People in good relationships have developed the habit of looking out for their partner’s kindnesses and considerate actions. They succeed at preventing oversights and bad moods from interfering with their affections. When this “positive perspective” is not present or insufficient, couples are more likely to have trouble managing conflict, maintaining a sense of the relationship being in their own best interests, or gaining shared meaning from their involvement.
A state of “positive sentiment override” creates an atmosphere that allows couples to handle difficulties and stress while continuing to feel they are on the same side. Couples who offer consistent support to each other experience a connection that sees them through even when they are rushed, cranky, or feeling harried.
Negative interactions predictably breed more negativity. This positive state of sentiment override develops when couples have a strong enough friendship to overlook or shrug off moments of irritability or distraction.
For example, when one partner is facing a tough meeting at work, the other person texts afterward to ask how it went. Later at dinner, when it turns out the partner who sent the text forgot to pick up a key ingredient for the meal, the couple solves the problem together and comes up with a different menu.
However, when one person goes off to work after mentioning it will be a difficult day, and he or she never hears from the partner nor is asked about his or her day upon getting home, it becomes more difficult to be understanding when the partner said he or she would stop at the store and yet neglected to buy something important. Then the person who had the hard day at work is more likely to think, “My partner is basically a selfish person.” That thought creates emotions that lead to criticism and bickering instead of mutual support. Each person ends up feeling alone and unhappy.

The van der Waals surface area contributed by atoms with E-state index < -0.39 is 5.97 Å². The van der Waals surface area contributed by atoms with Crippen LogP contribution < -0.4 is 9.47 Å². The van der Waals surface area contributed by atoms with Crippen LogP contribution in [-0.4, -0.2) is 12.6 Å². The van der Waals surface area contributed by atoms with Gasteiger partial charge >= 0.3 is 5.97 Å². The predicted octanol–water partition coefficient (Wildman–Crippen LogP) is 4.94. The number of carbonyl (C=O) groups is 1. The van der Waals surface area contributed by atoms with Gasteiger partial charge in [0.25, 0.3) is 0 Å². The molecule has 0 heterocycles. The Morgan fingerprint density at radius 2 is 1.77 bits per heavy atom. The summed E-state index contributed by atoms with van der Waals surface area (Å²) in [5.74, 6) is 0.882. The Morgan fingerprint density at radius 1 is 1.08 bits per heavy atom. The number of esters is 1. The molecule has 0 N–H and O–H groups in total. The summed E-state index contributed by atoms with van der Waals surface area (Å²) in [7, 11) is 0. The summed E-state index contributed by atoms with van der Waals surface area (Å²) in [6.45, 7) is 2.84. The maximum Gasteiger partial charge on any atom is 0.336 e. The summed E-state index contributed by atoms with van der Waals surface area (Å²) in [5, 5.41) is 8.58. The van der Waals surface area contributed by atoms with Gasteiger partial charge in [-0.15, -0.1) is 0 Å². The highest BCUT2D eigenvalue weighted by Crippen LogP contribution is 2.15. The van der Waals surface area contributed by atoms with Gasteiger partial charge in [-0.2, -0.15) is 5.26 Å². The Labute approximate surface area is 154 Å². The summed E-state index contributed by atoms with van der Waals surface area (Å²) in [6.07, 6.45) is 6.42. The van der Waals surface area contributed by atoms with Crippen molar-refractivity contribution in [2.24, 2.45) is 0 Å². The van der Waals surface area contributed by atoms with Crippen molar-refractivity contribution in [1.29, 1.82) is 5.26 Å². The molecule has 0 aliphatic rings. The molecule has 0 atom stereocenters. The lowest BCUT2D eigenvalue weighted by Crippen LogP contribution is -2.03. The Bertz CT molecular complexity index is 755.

Of course, this is just one mundane example. Relationship patterns are made up of many interactions repeated over time. Any couple can fall into the kind of difficult exchange described here, but couples who function well can bounce back with statements such as, “I’m sorry, I screwed up. I forgot to ask about that meeting. My day ran away with me, too! Can we catch up now? I’ll pull a snack together for us.”
The danger of negative sentiment override is that the couple gets into a habit of failing to make these kinds of repairs to the relationship. Instead, each person retreats to a separate corner, each feeling self-protective and neglected. It becomes an uphill climb to re-establish positive sentiments when the negative experiences are repetitive. Members of a couple that loses positive perspective no longer naturally assume the best of their partner’s intentions; instead, they ask fewer questions, talk less with each other, and attribute negative motivation to their partner.
Our minds are built to seek evidence for the way the world looks to us, and we operate with many mental filters all the time; otherwise, we would be completely over-stimulated and would never get anything done. When one or both partners begin viewing the relationship through a negative lens, it is always easy to find evidence that our parent is a flawed and imperfect human being. We are more likely to notice the coffee grounds spilled on the counter, lights left on, and to resent the inevitable accommodations we have to make in order to live with another person. Says Dr. John Gottman: “I was not able to crack the code to saving marriages until I started to analyze what went right in happy marriages.”
© Copyright 2013 GoodTherapy.org. All rights reserved. Permission to publish granted by Kate McNulty, LCSW, therapist in Portland, Oregon
The preceding article was solely written by the author named above. Any views and opinions expressed are not necessarily shared by GoodTherapy.org. Questions or concerns about the preceding article can be directed to the author or posted as a comment below.